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Fungal diversity notes is one of the important journal series of fungal taxonomy that provide detailed descriptions and illustrations of new fungal taxa, as well as providing new information of fungal taxa worldwide. This article is the 11th contribution to the fungal diversity notes series, in which 126 taxa distributed in two phyla, six classes, 24 orders and 55 families are described and illustrated. Taxa in this study were mainly collected from Italy by Erio Camporesi and also collected from China, India and Thailand, as well as in some other European, North American and South American countries. Taxa described in the present study include two new families, 12 new genera, 82 new species, five new combinations and 25 new records on new hosts and new geographical distributions as well as sexual-asexual reports. The two new families are Eriomycetaceae (Dothideomycetes, family incertae sedis) and Fasciatisporaceae (Xylariales, Sordariomycetes). The twelve new genera comprise Bhagirathimyces (Phaeosphaeriaceae), Camporesiomyces (Tubeufiaceae), Eriocamporesia (Cryphonectriaceae), Eriomyces (Eriomycetaceae), Neomonodictys (Pleurotheciaceae), Paraloratospora (Phaeosphaeriaceae), Paramonodictys (Parabambusicolaceae), Pseudoconlarium (Diaporthomycetidae, genus incertae sedis), Pseudomurilentithecium (Lentitheciaceae), Setoapiospora (Muyocopronaceae), Srinivasanomyces (Vibrisseaceae) and Xenoanthostomella (Xylariales, genera incertae sedis). The 82 new species comprise Acremonium chiangraiense, Adustochaete nivea, Angustimassarina camporesii, Bhagirathimyces himalayensis, Brunneoclavispora camporesii, Camarosporidiella camporesii, Camporesiomyces mali, Camposporium appendiculatum, Camposporium multiseptatum, Camposporium septatum, Canalisporium aquaticium, Clonostachys eriocamporesiana, Clonostachys eriocamporesii, Colletotrichum hederiicola, Coniochaeta vineae, Conioscypha verrucosa, Cortinarius ainsworthii, Cortinarius aurae, Cortinarius britannicus, Cortinarius heatherae, Cortinarius scoticus, Cortinarius subsaniosus, Cytospora fusispora, Cytospora rosigena, Diaporthe camporesii, Diaporthe nigra, Diatrypella yunnanensis, Dictyosporium muriformis, Didymella camporesii, Diutina bernali, Diutina sipiczkii, Eriocamporesia aurantia, Eriomyces heveae, Ernakulamia tanakae, Falciformispora uttaraditensis, Fasciatispora cocoes, Foliophoma camporesii, Fuscostagonospora camporesii, Helvella subtinta, Kalmusia erioi, Keissleriella camporesiana, Keissleriella camporesii, Lanspora cylindrospora, Loratospora arezzoensis, Mariannaea atlantica, Melanographium phoenicis, Montagnula camporesii, Neodidymelliopsis camporesii, Neokalmusia kunmingensis, Neoleptosporella camporesiana, Neomonodictys muriformis, Neomyrmecridium guizhouense, Neosetophoma camporesii, Paraloratospora camporesii, Paramonodictys solitarius, Periconia palmicola, Plenodomus triseptatus, Pseudocamarosporium camporesii, Pseudocercospora maetaengensis, Pseudochaetosphaeronema kunmingense, Pseudoconlarium punctiforme, Pseudodactylaria camporesiana, Pseudomurilentithecium camporesii, Pseudotetraploa rajmachiensis, Pseudotruncatella camporesii, Rhexocercosporidium senecionis, Rhytidhysteron camporesii, Rhytidhysteron erioi, Septoriella camporesii, Setoapiospora thailandica, Srinivasanomyces kangrensis, Tetraploa dwibahubeeja, Tetraploa pseudoaristata, Tetraploa thrayabahubeeja, Torula camporesii, Tremateia camporesii, Tremateia lamiacearum, Uzbekistanica pruni, Verruconis mangrovei, Wilcoxina verruculosa, Xenoanthostomella chromolaenae and Xenodidymella camporesii. The five new combinations are Camporesiomyces patagoniensis, Camporesiomyces vaccinia, Camposporium lycopodiellae, Paraloratospora gahniae and Rhexocercosporidium microsporum. The 22 new records on host and geographical distribution comprise Arthrinium marii, Ascochyta medicaginicola, Ascochyta pisi, Astrocystis bambusicola, Camposporium pellucidum, Dendryphiella phitsanulokensis, Diaporthe foeniculina, Didymella macrostoma, Diplodia mutila, Diplodia seriata, Heterosphaeria patella, Hysterobrevium constrictum, Neodidymelliopsis ranunculi, Neovaginatispora fuckelii, Nothophoma quercina, Occultibambusa bambusae, Phaeosphaeria chinensis, Pseudopestalotiopsis theae, Pyxine berteriana, Tetraploa sasicola, Torula gaodangensis and Wojnowiciella dactylidis. In addition, the sexual morphs of Dissoconium eucalypti and Phaeosphaeriopsis pseudoagavacearum are reported from Laurus nobilis and Yucca gloriosa in Italy, respectively. The holomorph of Diaporthe cynaroidis is also reported for the first time.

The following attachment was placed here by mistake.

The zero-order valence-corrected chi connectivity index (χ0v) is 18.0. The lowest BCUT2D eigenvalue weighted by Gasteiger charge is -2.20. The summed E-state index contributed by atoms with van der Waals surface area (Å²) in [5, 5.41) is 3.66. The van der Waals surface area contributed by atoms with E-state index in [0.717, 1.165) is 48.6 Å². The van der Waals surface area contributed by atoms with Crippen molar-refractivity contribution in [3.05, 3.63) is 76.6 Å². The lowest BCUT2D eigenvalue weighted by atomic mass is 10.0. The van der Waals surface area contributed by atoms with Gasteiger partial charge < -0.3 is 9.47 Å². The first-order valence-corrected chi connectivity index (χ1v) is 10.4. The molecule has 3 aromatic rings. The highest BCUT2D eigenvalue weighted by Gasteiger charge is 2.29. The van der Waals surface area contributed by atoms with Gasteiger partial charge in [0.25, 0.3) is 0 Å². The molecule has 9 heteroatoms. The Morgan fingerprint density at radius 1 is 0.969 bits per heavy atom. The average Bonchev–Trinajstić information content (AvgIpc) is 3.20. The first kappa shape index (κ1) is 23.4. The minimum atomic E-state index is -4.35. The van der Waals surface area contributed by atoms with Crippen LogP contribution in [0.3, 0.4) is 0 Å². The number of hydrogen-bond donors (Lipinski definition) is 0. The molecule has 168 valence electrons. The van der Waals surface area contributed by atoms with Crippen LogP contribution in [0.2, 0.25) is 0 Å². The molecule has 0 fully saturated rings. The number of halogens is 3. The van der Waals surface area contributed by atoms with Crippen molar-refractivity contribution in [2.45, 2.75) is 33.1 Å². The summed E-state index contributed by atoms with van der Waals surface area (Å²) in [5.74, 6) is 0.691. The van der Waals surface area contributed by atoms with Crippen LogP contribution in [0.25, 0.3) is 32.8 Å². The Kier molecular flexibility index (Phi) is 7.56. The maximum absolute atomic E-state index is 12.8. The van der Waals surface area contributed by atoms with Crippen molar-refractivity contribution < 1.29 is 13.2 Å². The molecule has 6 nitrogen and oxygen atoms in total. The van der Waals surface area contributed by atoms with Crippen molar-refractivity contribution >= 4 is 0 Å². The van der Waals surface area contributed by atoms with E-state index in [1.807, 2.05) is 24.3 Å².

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This is a continuation of the papers “Towards a classification of Sordariomycetes” (2015) and “Families of Sordariomycetes” (2016) in which we compile a treatment of the class Sordariomycetes. The present treatment is needed as our knowledge has rapidly increased, from 32 orders, 105 families and 1331 genera in 2016, to 45 orders, 167 families and 1499 genera (with 308 genera incertae sedis) at the time of publication. In this treatment we provide notes on each order, families and short notes on each genus. We provide up-to-date DNA based phylogenies for 45 orders and 163 families. Three new genera and 16 new species are introduced with illustrations and descriptions, while 23 new records and three new species combinations are provided. We also list 308 taxa in Sordariomycetes genera incertae sedis. For each family we provide general descriptions and illustrate the type genus or another genus, the latter where the placement has generally been confirmed with molecular data. Both the sexual and asexual morphs representative of a family are illustrated where available. Notes on ecological and economic considerations are also given.